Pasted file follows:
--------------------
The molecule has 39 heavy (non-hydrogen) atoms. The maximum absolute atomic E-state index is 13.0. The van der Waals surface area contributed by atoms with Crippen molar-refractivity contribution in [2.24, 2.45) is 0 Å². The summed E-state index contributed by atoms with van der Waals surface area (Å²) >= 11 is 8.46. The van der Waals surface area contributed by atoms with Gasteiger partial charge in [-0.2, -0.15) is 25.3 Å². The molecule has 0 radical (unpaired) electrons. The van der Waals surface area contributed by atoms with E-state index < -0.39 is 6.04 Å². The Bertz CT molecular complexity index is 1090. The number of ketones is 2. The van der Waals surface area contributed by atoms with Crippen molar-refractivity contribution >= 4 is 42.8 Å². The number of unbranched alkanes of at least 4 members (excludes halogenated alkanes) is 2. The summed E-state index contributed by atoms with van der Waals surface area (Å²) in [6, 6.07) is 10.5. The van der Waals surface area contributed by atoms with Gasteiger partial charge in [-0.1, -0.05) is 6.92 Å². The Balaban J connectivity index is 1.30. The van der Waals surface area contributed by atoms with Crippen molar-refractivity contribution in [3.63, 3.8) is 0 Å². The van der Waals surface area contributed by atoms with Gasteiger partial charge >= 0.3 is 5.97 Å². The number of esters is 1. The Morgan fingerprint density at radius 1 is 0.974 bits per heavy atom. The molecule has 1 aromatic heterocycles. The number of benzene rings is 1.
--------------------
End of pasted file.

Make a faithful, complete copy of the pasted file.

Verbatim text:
The molecule has 39 heavy (non-hydrogen) atoms. The maximum absolute atomic E-state index is 13.0. The van der Waals surface area contributed by atoms with Crippen molar-refractivity contribution in [2.24, 2.45) is 0 Å². The summed E-state index contributed by atoms with van der Waals surface area (Å²) >= 11 is 8.46. The van der Waals surface area contributed by atoms with Gasteiger partial charge in [-0.2, -0.15) is 25.3 Å². The molecule has 0 radical (unpaired) electrons. The van der Waals surface area contributed by atoms with E-state index < -0.39 is 6.04 Å². The Bertz CT molecular complexity index is 1090. The number of ketones is 2. The van der Waals surface area contributed by atoms with Crippen molar-refractivity contribution >= 4 is 42.8 Å². The number of unbranched alkanes of at least 4 members (excludes halogenated alkanes) is 2. The summed E-state index contributed by atoms with van der Waals surface area (Å²) in [6, 6.07) is 10.5. The van der Waals surface area contributed by atoms with Gasteiger partial charge in [-0.1, -0.05) is 6.92 Å². The Balaban J connectivity index is 1.30. The van der Waals surface area contributed by atoms with Crippen molar-refractivity contribution in [3.63, 3.8) is 0 Å². The van der Waals surface area contributed by atoms with Gasteiger partial charge >= 0.3 is 5.97 Å². The number of esters is 1. The Morgan fingerprint density at radius 1 is 0.974 bits per heavy atom. The molecule has 1 aromatic heterocycles. The number of benzene rings is 1.